Jul 31 2019
- last edited on
May 24 2021
Recently we have been having a lot of issues with spoofed emails. The Return-Path address will normally be a gmail address and the From address will be email@example.com asking for one of our users to do them a favor.
I looked through our anti-phishing settings, impersonation settings, antispoofing, etc. Everything looks like it's set correctly, but I would assume something in one of these policies should stop those emails from coming through without any sort of flag or intervention.
Is there anyway to setup a transport rule that will look at both the sender and from addresses and if they are different, insert a disclaimer to warn the recipient it's an impersonation? Or is there something within one of the policies I mentioned previously, that will already do this (or automatically route it to Junk Mail or Quarantine) and I have it configured incorrectly or not set to a high enough threshold?
Aug 12 2019 04:21 AM
@EASchmitt Have you checked your SPF Records (if not already) . Spoofing generally happens when you have SPF Records setup incorrectly.
To stop spoofing, the email filtering industry has developed email authentication protocols such as SPF, DKIM, and DMARC. DMARC prevents spoofing examining a message's sender - the one that the user sees in their email client (in the examples above, this is service.outlook.com, outlook.com, and accountprotection.microsoft.com) - with the domain that passed SPF or DKIM. That is, the domain that the user sees has been authenticated and is therefore not spoofed. For a more complete discussion, see the section "Understanding why email authentication is not always enough to stop spoofing" later on in this article.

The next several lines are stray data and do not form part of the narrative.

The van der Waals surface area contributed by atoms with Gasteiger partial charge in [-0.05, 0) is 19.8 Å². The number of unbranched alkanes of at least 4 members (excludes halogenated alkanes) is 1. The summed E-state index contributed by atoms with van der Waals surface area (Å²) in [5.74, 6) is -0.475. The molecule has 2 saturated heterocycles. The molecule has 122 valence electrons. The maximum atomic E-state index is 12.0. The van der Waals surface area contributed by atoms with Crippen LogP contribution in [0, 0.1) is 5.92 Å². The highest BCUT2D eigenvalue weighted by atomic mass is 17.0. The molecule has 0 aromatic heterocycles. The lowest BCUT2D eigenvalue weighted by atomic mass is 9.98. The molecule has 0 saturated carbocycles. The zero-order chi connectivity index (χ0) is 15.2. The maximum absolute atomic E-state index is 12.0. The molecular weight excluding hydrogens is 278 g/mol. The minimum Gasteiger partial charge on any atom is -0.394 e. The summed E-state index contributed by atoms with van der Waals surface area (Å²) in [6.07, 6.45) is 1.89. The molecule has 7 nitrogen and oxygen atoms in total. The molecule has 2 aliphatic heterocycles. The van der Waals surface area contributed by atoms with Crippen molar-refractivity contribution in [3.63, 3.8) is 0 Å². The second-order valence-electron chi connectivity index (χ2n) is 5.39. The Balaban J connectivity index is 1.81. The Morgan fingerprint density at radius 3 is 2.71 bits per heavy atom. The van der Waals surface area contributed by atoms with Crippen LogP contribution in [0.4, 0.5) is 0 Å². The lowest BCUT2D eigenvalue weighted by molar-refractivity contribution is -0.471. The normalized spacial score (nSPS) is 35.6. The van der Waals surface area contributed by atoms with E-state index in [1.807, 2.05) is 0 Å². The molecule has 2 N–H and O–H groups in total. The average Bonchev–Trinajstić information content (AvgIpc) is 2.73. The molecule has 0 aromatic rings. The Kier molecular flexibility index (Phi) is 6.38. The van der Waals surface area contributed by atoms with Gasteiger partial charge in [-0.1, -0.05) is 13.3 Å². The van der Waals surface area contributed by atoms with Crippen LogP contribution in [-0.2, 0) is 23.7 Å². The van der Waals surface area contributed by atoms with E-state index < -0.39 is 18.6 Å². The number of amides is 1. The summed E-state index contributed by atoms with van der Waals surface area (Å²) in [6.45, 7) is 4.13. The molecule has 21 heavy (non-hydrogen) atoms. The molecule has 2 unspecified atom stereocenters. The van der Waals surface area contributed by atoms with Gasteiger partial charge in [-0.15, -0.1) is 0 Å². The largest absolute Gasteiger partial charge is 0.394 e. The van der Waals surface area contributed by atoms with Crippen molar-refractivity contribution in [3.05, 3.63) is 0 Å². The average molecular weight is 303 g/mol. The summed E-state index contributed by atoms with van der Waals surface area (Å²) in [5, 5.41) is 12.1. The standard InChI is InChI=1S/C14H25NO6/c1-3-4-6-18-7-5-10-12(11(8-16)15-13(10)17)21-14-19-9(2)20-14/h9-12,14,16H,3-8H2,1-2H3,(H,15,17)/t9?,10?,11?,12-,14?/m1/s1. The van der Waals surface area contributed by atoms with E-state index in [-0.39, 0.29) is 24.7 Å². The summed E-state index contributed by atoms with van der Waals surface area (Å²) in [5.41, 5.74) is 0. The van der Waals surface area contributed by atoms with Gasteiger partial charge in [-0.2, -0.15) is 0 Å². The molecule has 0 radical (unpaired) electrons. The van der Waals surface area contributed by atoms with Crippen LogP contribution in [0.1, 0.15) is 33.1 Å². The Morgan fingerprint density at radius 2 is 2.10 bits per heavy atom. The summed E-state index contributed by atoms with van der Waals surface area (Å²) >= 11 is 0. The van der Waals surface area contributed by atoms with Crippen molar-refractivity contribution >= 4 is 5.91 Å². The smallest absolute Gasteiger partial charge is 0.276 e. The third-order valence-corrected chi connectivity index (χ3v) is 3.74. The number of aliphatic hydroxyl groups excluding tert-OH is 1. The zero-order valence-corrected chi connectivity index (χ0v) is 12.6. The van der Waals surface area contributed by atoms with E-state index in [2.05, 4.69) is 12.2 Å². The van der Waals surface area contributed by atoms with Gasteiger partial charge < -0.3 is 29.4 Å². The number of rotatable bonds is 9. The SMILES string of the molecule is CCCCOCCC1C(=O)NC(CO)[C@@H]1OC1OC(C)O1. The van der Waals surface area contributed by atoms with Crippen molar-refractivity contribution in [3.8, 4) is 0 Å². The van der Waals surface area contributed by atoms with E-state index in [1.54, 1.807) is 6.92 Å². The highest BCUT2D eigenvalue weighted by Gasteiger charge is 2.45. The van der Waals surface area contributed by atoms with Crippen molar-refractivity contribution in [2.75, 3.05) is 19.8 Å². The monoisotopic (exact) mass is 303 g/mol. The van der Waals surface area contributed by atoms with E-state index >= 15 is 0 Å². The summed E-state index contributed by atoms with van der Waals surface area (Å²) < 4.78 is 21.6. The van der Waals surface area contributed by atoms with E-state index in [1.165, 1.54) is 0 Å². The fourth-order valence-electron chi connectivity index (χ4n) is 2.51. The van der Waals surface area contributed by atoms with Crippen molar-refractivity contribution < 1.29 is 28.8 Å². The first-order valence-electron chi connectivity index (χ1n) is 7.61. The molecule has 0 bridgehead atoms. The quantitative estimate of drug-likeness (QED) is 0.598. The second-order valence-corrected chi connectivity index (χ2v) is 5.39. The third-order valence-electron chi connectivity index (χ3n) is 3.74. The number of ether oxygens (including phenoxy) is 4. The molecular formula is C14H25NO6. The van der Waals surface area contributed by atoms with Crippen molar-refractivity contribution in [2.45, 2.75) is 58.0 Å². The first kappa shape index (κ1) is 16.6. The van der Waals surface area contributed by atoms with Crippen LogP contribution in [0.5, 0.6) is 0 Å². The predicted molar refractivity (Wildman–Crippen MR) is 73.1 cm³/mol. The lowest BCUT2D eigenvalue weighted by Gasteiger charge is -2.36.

However, the problem is that email authentication records are optional, not required. Therefore, while domains with strong authentication policies like microsoft.com and skype.com are protected from spoofing, domains that publish weaker authentication policies, or no policy at all, are targets for being spoofed.
Pls see the article and compare your current settings to block these spoof emails.